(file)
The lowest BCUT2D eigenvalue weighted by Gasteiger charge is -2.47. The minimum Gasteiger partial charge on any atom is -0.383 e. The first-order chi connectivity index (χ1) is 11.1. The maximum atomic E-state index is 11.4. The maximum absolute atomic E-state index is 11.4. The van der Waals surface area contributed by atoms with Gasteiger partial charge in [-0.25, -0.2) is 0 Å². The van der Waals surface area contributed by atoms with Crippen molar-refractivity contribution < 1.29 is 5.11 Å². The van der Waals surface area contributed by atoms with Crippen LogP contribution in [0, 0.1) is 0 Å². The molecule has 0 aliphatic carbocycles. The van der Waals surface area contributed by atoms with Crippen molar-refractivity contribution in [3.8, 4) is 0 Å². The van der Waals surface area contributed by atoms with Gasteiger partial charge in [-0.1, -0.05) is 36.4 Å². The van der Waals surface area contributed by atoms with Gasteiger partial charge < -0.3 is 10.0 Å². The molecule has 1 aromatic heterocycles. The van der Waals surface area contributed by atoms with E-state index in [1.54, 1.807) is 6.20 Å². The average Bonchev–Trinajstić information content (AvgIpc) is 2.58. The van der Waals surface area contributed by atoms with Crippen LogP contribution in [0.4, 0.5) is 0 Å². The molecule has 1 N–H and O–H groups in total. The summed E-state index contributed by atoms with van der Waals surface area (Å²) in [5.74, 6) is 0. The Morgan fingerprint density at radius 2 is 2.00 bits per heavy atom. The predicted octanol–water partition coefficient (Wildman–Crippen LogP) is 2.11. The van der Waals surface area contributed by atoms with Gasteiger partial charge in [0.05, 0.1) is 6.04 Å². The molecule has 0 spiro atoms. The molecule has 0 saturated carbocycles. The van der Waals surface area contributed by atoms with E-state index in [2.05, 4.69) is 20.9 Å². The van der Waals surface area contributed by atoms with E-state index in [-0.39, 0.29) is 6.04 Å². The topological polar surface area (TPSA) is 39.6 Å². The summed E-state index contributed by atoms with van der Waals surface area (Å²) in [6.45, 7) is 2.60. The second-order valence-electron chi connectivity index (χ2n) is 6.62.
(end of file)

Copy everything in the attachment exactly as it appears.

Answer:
The lowest BCUT2D eigenvalue weighted by Gasteiger charge is -2.47. The minimum Gasteiger partial charge on any atom is -0.383 e. The first-order chi connectivity index (χ1) is 11.1. The maximum atomic E-state index is 11.4. The maximum absolute atomic E-state index is 11.4. The van der Waals surface area contributed by atoms with Gasteiger partial charge in [-0.25, -0.2) is 0 Å². The van der Waals surface area contributed by atoms with Crippen molar-refractivity contribution < 1.29 is 5.11 Å². The van der Waals surface area contributed by atoms with Crippen LogP contribution in [0, 0.1) is 0 Å². The molecule has 0 aliphatic carbocycles. The van der Waals surface area contributed by atoms with Crippen molar-refractivity contribution in [3.8, 4) is 0 Å². The van der Waals surface area contributed by atoms with Gasteiger partial charge in [-0.1, -0.05) is 36.4 Å². The van der Waals surface area contributed by atoms with Gasteiger partial charge < -0.3 is 10.0 Å². The molecule has 1 aromatic heterocycles. The van der Waals surface area contributed by atoms with E-state index in [1.54, 1.807) is 6.20 Å². The average Bonchev–Trinajstić information content (AvgIpc) is 2.58. The van der Waals surface area contributed by atoms with Crippen LogP contribution in [0.4, 0.5) is 0 Å². The molecule has 1 N–H and O–H groups in total. The summed E-state index contributed by atoms with van der Waals surface area (Å²) in [5.74, 6) is 0. The Morgan fingerprint density at radius 2 is 2.00 bits per heavy atom. The predicted octanol–water partition coefficient (Wildman–Crippen LogP) is 2.11. The van der Waals surface area contributed by atoms with Gasteiger partial charge in [0.05, 0.1) is 6.04 Å². The molecule has 0 spiro atoms. The molecule has 0 saturated carbocycles. The van der Waals surface area contributed by atoms with E-state index in [2.05, 4.69) is 20.9 Å². The van der Waals surface area contributed by atoms with E-state index in [-0.39, 0.29) is 6.04 Å². The topological polar surface area (TPSA) is 39.6 Å². The summed E-state index contributed by atoms with van der Waals surface area (Å²) in [6.45, 7) is 2.60. The second-order valence-electron chi connectivity index (χ2n) is 6.62.